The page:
Lessons From Zombie Side Projects
There are many side projects in my ideas graveyard, but most had valuable lessons to give before they faded like a match on Tinder.
Consistency is King
Better still: the appearance of consistency is King. Podcasting taught me that new and current events are tough because they are antithesis of “evergreen” content. And if I wanted my podcast to succeed I had to live and breathe my content far more than I already was. Before I had even started the constraints I chose for my side project we’re working against me.
Consistency to your end users doesn’t have to even remotely resemble the consistency of effort on your part.
I chose a topic for a side-project that better befit a main project because I couldn’t effortlessly create content on the schedule people expect.
I chose to talk about current tech news in my weekly podcast: Well Don’t Just Stand There and I simply couldn’t keep up. My energy and time wasn’t consistent enough and so my listeners weren’t either.
I tend to fuel my work with the dopamine drip of success when other frameworks aren’t there to help me. And so I fizzled.
Shipped is better than unshipped
There is no glory in an unshipped project and often very little learning because you miss the chemical reaction with the oxygen of perspective. A shipped product tells you more than almost anything gleamed from the process of actually building your product.
To tell the truth Amy Hoy has far more coherent things to say on this subject with her book Just Fucking Ship. That book is the reason I released the first episode of my podcast even when I felt it wasn’t remotely ready.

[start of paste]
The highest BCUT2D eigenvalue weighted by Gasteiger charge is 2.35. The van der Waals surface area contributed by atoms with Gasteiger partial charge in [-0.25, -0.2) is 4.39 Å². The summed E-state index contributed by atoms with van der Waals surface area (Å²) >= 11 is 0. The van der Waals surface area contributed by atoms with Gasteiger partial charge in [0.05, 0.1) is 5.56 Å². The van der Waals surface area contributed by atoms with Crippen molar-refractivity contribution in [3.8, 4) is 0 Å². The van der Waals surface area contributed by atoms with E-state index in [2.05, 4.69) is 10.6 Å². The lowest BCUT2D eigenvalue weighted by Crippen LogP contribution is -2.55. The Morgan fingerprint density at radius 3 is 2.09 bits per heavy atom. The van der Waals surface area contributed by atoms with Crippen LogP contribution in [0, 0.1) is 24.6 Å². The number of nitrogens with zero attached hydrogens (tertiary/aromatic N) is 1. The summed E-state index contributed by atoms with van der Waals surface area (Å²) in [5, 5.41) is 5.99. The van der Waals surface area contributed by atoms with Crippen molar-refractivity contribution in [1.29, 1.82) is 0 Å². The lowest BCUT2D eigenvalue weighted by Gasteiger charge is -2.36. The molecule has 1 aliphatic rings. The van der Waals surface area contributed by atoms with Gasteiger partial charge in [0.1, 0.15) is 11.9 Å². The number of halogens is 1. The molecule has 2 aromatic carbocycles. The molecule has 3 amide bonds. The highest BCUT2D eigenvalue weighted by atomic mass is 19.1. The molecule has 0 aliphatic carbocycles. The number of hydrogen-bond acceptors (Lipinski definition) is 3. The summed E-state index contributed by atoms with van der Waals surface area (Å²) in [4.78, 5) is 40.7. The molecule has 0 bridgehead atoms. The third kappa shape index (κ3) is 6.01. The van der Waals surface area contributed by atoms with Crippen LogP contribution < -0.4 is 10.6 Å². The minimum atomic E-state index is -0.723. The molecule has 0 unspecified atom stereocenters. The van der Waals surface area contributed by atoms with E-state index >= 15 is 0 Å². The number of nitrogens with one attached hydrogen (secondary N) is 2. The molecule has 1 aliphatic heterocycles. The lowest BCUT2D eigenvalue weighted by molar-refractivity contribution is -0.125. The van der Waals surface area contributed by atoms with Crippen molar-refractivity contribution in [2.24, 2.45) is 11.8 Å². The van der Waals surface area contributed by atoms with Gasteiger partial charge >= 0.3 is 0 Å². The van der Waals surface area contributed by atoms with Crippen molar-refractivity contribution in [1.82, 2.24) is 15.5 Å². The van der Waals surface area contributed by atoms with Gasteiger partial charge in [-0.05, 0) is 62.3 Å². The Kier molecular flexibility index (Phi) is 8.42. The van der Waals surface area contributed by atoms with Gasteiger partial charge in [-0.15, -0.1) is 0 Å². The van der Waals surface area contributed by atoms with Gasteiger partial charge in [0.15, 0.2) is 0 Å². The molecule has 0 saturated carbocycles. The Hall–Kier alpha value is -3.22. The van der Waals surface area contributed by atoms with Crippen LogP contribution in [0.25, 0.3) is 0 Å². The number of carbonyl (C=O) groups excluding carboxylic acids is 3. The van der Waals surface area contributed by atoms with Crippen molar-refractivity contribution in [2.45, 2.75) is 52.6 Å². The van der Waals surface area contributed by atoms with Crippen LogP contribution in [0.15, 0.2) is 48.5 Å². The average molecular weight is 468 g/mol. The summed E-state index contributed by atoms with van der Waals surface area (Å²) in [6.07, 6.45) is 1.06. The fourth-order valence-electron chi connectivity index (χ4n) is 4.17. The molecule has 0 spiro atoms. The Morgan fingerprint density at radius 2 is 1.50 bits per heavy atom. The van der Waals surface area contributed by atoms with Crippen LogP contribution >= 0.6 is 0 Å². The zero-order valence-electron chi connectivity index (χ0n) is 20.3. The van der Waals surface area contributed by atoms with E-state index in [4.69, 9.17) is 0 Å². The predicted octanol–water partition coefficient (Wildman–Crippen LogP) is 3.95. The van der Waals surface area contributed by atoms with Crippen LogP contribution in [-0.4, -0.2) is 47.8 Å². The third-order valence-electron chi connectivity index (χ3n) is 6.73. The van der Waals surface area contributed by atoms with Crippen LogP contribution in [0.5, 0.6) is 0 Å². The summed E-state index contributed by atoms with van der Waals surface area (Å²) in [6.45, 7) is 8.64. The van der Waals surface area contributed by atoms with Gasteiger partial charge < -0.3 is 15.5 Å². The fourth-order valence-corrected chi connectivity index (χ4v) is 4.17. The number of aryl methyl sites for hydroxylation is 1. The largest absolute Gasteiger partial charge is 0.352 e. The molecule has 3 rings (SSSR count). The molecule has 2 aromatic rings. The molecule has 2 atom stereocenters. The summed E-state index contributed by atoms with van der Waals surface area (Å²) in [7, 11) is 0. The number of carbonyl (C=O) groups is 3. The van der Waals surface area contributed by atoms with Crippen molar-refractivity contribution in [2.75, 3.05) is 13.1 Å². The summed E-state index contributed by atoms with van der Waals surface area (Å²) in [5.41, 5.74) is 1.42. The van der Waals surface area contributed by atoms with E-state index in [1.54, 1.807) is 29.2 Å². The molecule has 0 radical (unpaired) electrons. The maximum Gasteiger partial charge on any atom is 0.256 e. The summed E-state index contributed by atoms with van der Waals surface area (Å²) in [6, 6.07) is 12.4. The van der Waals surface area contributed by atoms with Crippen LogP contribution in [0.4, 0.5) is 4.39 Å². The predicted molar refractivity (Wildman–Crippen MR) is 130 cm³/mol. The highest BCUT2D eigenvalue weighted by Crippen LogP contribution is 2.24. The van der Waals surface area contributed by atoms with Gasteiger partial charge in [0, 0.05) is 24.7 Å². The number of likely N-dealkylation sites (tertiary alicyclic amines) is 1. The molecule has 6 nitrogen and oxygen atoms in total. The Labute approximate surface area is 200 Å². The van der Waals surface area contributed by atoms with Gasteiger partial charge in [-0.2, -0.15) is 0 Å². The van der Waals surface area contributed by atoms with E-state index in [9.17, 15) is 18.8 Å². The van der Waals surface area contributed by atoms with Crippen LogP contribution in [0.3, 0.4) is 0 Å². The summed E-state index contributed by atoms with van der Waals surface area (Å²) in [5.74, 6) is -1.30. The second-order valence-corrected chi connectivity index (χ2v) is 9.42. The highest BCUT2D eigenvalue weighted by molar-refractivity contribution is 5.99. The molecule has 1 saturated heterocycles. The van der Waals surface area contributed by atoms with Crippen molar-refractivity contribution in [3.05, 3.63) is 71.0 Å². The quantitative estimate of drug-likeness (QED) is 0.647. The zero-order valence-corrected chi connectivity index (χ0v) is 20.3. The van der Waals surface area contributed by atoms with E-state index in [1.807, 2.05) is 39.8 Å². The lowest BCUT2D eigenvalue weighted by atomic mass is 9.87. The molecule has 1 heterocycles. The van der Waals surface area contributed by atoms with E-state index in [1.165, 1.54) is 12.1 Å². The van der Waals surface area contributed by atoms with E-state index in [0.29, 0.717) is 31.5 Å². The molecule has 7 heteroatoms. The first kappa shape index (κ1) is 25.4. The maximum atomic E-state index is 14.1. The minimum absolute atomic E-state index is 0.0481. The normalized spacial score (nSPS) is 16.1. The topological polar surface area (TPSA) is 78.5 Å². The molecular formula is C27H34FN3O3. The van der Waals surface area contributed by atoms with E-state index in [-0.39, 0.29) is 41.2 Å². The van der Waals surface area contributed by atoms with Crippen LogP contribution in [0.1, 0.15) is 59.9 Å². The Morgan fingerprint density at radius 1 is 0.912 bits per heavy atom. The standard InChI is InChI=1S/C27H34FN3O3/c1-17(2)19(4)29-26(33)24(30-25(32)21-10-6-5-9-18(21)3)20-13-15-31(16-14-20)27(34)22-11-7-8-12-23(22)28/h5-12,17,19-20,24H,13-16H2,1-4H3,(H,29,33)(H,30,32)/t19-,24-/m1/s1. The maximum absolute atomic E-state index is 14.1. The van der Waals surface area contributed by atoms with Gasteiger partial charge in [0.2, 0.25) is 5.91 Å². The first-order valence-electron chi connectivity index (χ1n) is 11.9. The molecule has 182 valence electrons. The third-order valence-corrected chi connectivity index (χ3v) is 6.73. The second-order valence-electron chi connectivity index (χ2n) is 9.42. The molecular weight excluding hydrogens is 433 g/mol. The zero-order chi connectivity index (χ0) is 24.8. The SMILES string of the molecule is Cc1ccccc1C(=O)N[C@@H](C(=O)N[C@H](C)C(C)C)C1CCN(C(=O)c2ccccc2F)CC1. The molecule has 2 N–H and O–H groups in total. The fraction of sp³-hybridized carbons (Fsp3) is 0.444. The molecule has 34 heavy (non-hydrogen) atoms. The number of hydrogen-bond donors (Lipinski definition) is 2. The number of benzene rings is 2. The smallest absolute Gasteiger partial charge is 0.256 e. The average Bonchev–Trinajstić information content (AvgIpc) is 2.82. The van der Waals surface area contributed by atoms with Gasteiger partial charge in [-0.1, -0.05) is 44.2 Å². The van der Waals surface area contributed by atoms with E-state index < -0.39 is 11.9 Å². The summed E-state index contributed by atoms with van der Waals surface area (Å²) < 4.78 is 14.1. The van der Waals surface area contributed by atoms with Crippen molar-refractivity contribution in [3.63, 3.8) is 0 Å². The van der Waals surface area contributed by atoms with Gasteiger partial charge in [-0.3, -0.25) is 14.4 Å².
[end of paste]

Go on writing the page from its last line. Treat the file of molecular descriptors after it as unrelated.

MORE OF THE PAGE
Looking back and being honest with myself I never would have released that first podcast without a kick in the ass, but i’m grateful I did. The learning curve to release a second podcast is now far less steep.
Networks matter more than you think
Wordpress was my blogging platform for a long time, but it never had anything remotely to do with my network. So as a tool to reach out to my network (colleagues, peers, friends, and secret admirers), and consequently the world at large… it was a poor choice. Couldn’t leverage my built in Network Effect without spamming my friends and social feeds.
On top of this Wordpress didn’t make me discoverable, but seemingly with Medium I can be. Writing here now is an experiment, but only one I thought to make after examining how my blogging, as a project, was doing.
Almost certainly the KPI of blogging is the number of readers and in that I was.. underperforming.
I chose my blog platform because I didn’t think hard about what I wanted to accomplish. Subsequently I didn’t make a change because I didn’t know I could do better. I’ve been told that I can and so here we are now, together.
Build on your catacombs
The bones of my dead projects make it easier for me to start again. I’ve done the hard part already… and I can tell you my next podcast will be better for all that I learned from my last:
- I know how to record and compress audio
- I’m significantly better at speaking aloud, alone, and uninterrupted for 10–30 minutes at a time.
- I’ve gained familiarity with Twitter and Facebook ads for promotion
- I’ve got some pretty sweet, but reasonably priced recording gear that I can fumble with confidence.
It all works together too: if my blog reaches my network better I have new avenues for promotion, evergreen podcasts can be promoted ad infinitum, my next project will leverage consistency to my end users without necessarily requiring it from me.
My pile of bones is quite high now and its already extending my reach…
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